Until you find it, success can look like failure: The Behaviorist
In a sold-out auditorium last Wednesday night, Millersville University's Ware Center hosted the On Screen/In Person film series.
The documentary, “Little Stones,” profiled the work of women all over the world who, despite economic, cultural and social oppression, are empowering other women.
One woman created a social enterprise in Kenya to sew and market clothing, bags and jewelry so Kenyan women can become financially independent. A woman in India teaches dance to girls who were sex trafficked to help them heal. Another woman in Brazil uses modern public art to speak out against domestic violence.
The movie chronicles the work and the obstacles they encounter. Through tears, we watched how, in the face of unbelievable hardship, these women continue to make positive change.
It might be hard to relate directly to their severe adversity, but each of us faces daily obstacles in our professional lives. The ability to continue to get up every morning and get back into the fray is a major predictor of our success.
In her brilliant book, “Grit: The Power of Passion and Perseverance,” Angela Duckworth persuasively refutes the commonly held misperception that natural talent is the most important indicator of success. She proves instead that repeated, relentless effort, not talent, determines success.
Much of our ability to keep at it in the face of adversity has to do with our mindset. Psychologist Carol Dweck’s seminal work around growth mindsets reveals the ability to reframe pain and struggle as the source of learning, growing and strengthening.
People with grit and a growth mindset have the courage to be wrong, take chances and ultimately have success.
How hard we try and how constructively we respond to setbacks is predictive of achievement. Duckworth describes four necessary “psychological assets” to this superpower of resilience we call grit. What better way to explain these four key traits than to pay tribute to some of Lancaster’s grittiest leaders.
- Love what you do. In 2015, Jennie Groff’s business idea won first place in Assets’ Social Enterprise Pitch. Lancaster is renowned for treats like whoopie pies, soft pretzels and shoofly pie, and Stroopies are quickly climbing to the top of the list. A certified B Corporation, Stroopie Co. not only makes a unique companion for hot beverages, but also makes a positive difference for the refugee population in Lancaster. Jennie loves what she does. Creating opportunities for refugee women — and providing access to free English classes as they acclimate to America while making something delicious — is a joy.
- A desire to always be better. Already serving the world by being mindful therapists and yogis, Sarah Salluzzo and Jonina Turzi decided to become even better by starting the Lancaster County Farm Sanctuary last year. It wasn’t enough for Sarah and Jonina to have primary professions that help other humans, but they also decided to make their home life a sanctuary for helping animals as well.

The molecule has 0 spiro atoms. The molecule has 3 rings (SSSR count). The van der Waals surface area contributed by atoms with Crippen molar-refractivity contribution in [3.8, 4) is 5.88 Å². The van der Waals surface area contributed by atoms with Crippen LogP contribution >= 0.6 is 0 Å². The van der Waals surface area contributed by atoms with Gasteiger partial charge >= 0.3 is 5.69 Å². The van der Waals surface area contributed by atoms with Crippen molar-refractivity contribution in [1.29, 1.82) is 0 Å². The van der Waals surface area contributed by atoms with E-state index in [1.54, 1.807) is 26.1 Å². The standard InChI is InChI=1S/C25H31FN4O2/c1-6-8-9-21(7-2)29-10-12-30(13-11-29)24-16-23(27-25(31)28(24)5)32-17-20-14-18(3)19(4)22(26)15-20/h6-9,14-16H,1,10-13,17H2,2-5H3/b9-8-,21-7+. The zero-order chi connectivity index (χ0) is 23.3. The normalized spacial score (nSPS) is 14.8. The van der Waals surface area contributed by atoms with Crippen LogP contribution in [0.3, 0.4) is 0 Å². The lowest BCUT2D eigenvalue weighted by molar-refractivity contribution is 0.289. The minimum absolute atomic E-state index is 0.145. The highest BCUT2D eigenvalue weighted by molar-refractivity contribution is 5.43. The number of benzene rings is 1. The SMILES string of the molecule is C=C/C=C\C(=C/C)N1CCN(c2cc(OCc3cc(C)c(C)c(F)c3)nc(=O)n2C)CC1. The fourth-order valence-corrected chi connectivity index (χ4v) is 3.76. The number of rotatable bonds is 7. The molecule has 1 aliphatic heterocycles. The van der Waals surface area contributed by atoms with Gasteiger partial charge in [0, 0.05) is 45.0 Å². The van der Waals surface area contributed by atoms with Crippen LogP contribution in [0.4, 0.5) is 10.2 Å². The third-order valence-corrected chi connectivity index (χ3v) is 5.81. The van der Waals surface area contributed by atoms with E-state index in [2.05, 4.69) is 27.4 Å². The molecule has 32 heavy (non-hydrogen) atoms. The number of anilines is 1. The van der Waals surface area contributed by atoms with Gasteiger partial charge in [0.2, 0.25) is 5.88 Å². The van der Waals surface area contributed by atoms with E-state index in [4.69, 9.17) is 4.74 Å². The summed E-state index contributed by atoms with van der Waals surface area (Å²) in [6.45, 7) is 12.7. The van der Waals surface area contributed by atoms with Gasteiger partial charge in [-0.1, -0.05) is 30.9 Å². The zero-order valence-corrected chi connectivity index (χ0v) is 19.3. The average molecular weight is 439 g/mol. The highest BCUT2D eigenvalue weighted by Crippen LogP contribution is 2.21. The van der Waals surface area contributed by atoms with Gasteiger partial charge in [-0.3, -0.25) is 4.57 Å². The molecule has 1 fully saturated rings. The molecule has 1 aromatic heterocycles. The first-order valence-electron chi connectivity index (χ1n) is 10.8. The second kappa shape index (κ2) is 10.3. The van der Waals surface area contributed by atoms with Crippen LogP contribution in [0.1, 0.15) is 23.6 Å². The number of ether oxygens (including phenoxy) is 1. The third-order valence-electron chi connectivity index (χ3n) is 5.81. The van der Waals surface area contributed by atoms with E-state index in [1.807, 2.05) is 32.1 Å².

- Having a purpose and knowing your work is meaningful. The purposeful work of Heather Sharpe, the director of the Lancaster Public Library, is awe-inspiring. Despite fewer and fewer dollars designated for library operations (the library receives only 37 percent of its operating budget from state and local funding and must raise the remaining 63 percent on its own), Sharpe delivers high-quality services, tireless commitment, creative programming and impressive community reach. Her resilience comes from knowing in her heart that the families and individuals who use the library in person or virtually benefit beyond measure.
- Hope. Hope helps the gritty to move through the inevitable setbacks. Lancaster Food Co. has hope in bushels. This company’s goal is to pay a livable wage to employees who might have a hard time finding a job elsewhere. While the company recently had to close its doors and suspend production, founder Charlie Crystle didn’t give up hope for a minute. He continued to pursue investors and his tenacity paid off. Once again, Lancaster Food Co. bread (and now cookies, too!) are on shelves in local grocery stores.
Duckworth’s grit scale helps you learn whether you exhibit traits associated with success. If you aren’t as gritty as you hoped, she reminds us these traits — loving what you do, always wanting to be better, having a meaningful purpose and hope — are not “you have it or you don’t commodities. You can grow your grit from the inside out.”
Plus, don’t forget Kanter’s Law: “Everything looks like a failure in the middle.”
Kedren Crosby is president of Work Wisdom LLC, a Lancaster-based firm specializing in organizational culture, communication, collaboration, conflict and coaching. She can be reached at firstname.lastname@example.org.
Sarah Colantonio, who also works at Work Wisdom LLC, focuses on communication and mindfulness. She can be reached at email@example.com and is a board member for Lancaster Public Library.
Crosby and Colantonio are co-authors of a new book, “Authentic Communication: 20 Concrete Practices to Enhance Your Communication and Joy.”